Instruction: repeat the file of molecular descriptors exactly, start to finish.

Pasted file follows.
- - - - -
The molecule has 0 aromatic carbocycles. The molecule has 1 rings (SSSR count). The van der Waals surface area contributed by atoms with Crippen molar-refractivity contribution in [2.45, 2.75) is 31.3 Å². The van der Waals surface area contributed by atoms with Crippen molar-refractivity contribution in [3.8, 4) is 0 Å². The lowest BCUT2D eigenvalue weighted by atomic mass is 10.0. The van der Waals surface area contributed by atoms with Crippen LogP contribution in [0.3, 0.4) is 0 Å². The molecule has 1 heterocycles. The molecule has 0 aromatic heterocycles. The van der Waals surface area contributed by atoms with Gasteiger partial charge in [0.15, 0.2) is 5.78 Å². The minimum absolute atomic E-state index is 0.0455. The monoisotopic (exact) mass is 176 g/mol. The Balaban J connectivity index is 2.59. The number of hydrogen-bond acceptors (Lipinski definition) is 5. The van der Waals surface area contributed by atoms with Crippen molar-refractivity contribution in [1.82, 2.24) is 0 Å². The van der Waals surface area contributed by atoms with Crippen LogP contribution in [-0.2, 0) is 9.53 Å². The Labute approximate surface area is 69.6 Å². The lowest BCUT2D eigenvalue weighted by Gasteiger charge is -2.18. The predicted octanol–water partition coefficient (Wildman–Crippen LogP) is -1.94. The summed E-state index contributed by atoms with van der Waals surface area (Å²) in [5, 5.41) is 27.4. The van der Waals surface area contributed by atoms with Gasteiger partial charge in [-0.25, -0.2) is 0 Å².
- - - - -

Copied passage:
The molecule has 0 aromatic carbocycles. The molecule has 1 rings (SSSR count). The van der Waals surface area contributed by atoms with Crippen molar-refractivity contribution in [2.45, 2.75) is 31.3 Å². The van der Waals surface area contributed by atoms with Crippen molar-refractivity contribution in [3.8, 4) is 0 Å². The lowest BCUT2D eigenvalue weighted by atomic mass is 10.0. The van der Waals surface area contributed by atoms with Crippen LogP contribution in [0.3, 0.4) is 0 Å². The molecule has 1 heterocycles. The molecule has 0 aromatic heterocycles. The van der Waals surface area contributed by atoms with Gasteiger partial charge in [0.15, 0.2) is 5.78 Å². The minimum absolute atomic E-state index is 0.0455. The monoisotopic (exact) mass is 176 g/mol. The Balaban J connectivity index is 2.59. The number of hydrogen-bond acceptors (Lipinski definition) is 5. The van der Waals surface area contributed by atoms with Crippen molar-refractivity contribution in [1.82, 2.24) is 0 Å². The van der Waals surface area contributed by atoms with Crippen LogP contribution in [-0.2, 0) is 9.53 Å². The Labute approximate surface area is 69.6 Å². The lowest BCUT2D eigenvalue weighted by Gasteiger charge is -2.18. The predicted octanol–water partition coefficient (Wildman–Crippen LogP) is -1.94. The summed E-state index contributed by atoms with van der Waals surface area (Å²) in [5, 5.41) is 27.4. The van der Waals surface area contributed by atoms with Gasteiger partial charge in [-0.25, -0.2) is 0 Å².